When the city of Seattle, Washington, raised its minimum wage to $15 per hour in 2014, many critics predicted that the move would end in disaster for a lot of the city's businesses. But that hasn't happened. Instead, studies show the increase has largely benefited the city's low-wage workforce without causing drastic changes to employment.
Other metro areas are following suit. Between 2013 and 2018, New York City gradually increased its minimum wage from $7.25 per hour to $13.50 per hour. At the beginning of this year, it raised the minimum wage to $15 per hour for all businesses with more than 10 employees.
Supporters of minimum wage hikes nationwide say that increasing the minimum wage helps the economy by putting more money in the pockets of low-wage workers, spurring further spending and growth. Opponents worry that increasing costs on businesses, especially low-margin businesses like restaurants, could lead employers to cut jobs.
But so far, it appears that the law is working as intended by raising wages for the city's low-income workers without costing them their jobs.
Wage growth for New York City's full-service restaurant workers has increased by as much as 23% from 2014 to 2018, and by up to 30% for limited-service restaurant workers, according to an August study by the National Employment Law Project (NELP) that focused on the city's restaurants because they employ a high number of low-wage and minimum wage workers.
Meanwhile, restaurants in New York City have seen their sales increase by an average of nearly 7% every year in that time frame. Over the five-year span that New York City increased its minimum wage, its restaurant industry also experienced job growth of more than 20%.
Restaurant workers aren't the only ones affected by the minimum wage increase. Across all private industries, employment growth was still 15%, implying that the minimum wage increase didn't stunt job growth in other sectors, either.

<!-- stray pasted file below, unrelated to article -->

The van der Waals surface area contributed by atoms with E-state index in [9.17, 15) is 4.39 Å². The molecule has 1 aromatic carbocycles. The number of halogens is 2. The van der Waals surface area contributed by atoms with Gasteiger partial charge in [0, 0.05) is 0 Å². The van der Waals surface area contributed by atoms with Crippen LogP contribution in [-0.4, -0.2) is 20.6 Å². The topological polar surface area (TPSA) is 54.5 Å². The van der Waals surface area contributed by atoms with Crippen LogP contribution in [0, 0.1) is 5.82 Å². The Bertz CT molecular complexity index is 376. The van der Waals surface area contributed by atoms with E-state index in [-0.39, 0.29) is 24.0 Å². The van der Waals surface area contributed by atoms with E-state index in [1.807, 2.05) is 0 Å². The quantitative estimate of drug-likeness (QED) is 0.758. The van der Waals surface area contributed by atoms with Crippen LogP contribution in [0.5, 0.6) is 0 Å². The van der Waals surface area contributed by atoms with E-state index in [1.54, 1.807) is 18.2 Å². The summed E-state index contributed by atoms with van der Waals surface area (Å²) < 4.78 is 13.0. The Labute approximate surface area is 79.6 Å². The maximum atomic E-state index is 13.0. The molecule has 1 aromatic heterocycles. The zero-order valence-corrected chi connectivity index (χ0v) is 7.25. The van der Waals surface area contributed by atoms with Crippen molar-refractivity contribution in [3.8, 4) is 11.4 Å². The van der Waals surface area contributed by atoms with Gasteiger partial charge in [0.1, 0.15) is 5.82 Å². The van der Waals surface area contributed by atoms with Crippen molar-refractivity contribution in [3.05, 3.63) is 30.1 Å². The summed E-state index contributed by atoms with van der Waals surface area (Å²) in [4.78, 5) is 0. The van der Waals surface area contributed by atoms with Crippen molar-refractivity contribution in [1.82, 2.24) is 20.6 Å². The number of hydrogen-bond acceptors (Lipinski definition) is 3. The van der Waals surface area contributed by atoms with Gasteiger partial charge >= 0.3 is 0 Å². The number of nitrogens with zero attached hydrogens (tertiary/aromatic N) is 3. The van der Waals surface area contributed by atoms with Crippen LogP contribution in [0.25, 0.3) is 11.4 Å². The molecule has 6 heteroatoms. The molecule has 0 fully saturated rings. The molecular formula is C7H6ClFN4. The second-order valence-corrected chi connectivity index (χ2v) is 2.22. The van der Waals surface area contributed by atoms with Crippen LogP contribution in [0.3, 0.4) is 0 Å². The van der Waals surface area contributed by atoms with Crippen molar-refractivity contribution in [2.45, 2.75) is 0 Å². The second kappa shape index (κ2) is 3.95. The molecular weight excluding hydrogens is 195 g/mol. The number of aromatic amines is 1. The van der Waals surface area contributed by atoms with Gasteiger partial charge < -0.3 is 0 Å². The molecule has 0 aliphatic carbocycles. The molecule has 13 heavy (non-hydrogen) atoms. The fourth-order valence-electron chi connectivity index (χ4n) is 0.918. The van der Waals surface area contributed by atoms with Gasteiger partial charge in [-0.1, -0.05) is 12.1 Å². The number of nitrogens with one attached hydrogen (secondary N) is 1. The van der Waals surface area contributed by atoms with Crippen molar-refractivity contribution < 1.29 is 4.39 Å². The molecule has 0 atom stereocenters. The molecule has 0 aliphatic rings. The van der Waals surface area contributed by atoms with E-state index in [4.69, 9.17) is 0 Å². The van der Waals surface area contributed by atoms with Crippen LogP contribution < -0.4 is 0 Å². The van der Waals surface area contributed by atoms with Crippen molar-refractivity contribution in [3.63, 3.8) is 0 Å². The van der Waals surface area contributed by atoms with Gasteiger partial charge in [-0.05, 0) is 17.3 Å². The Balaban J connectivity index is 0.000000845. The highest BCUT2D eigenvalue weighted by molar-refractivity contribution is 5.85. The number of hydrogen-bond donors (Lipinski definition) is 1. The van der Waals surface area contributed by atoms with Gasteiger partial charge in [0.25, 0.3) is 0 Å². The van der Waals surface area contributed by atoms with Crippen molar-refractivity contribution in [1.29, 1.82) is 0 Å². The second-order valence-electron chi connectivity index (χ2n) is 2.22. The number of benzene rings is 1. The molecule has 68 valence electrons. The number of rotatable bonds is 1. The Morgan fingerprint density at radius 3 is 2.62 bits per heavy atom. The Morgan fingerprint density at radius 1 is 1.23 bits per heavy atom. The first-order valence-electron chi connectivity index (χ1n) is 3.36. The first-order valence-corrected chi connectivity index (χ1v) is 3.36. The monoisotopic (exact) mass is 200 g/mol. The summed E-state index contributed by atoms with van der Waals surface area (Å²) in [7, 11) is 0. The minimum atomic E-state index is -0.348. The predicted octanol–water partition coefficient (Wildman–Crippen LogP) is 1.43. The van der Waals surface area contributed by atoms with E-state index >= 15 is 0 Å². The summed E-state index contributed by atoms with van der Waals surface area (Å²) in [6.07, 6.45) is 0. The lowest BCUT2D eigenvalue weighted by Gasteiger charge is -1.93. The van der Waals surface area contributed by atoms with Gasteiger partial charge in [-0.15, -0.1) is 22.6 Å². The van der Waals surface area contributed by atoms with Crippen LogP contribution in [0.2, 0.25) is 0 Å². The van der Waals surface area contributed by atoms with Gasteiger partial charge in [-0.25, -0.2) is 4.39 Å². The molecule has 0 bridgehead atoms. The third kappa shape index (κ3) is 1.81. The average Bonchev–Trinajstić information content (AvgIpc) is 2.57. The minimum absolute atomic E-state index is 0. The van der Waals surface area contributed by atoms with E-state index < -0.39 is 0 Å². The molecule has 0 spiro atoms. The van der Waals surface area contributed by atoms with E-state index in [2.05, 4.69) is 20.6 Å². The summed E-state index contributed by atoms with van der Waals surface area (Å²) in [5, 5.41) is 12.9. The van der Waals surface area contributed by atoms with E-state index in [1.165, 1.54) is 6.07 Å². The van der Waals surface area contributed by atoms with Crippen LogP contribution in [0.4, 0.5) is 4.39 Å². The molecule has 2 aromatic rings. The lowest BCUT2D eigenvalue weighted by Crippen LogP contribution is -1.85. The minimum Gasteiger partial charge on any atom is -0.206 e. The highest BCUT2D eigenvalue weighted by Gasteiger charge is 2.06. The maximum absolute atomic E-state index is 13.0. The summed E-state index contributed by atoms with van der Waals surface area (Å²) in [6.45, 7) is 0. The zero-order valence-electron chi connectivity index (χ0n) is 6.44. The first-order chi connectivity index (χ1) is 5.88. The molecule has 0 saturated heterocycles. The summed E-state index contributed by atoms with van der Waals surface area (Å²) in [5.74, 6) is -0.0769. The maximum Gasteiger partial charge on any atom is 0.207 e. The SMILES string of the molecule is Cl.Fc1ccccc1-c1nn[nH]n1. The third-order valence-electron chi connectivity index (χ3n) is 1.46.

Nicole Hallett, an associate professor of law at the University of Buffalo who studies labor and employment law and the author of a recent op-ed focused on New York City's minimum wage, tells Grow that the data being collected proves doubters wrong, at least in certain cities.
"Early research was mixed," Hallett says of the $15 minimum wage. "But recent studies have shown that it hasn't had the negative effects that were feared."
Not all restaurant workers are convinced that a $15 minimum wage is a good idea. Joshua Chaisson, a board member of the advocacy group Restaurant Workers of America, says that some in the industry worry that increases to the minimum wage, either beyond $15 per hour or in other cities, could end up backfiring.
Chaisson, a longtime server and bartender, says that some restaurant workers worry that higher labor costs could trigger unintended negative consequences. Many restaurants resort to raising prices, which can lead some consumers to dine there less frequently or order less. The main concern is that some restaurants could soon become too expensive for some consumers, resulting in lost earnings for servers relying on tips, or even the loss of jobs.
New York City restaurants have been increasing prices, according to the NELP report. Since 2014, the price of food purchased in restaurants there has risen by almost 3% every year, compared to inflation of 1.3% for all items. So far, though, higher prices haven't been dissuading diners.
Cities like New York and Seattle are among the most expensive places to live in the entire U.S. They have robust economies and many of the people who live there are highly paid white-collar workers with disposable income, so residents may not be as price-sensitive as those of other areas.
Researchers say that is likely why a relatively high minimum wage works in those cities, whereas it may not in others.
"People say, 'That's not going to work in Topeka or Wyoming,'" Hallett says. That may be true: "All the research says is that in some places, a $15 minimum wage and a drastic rise in the minimum wage to $15 per hour hasn't had a negative effect. That doesn't mean it would work everywhere."
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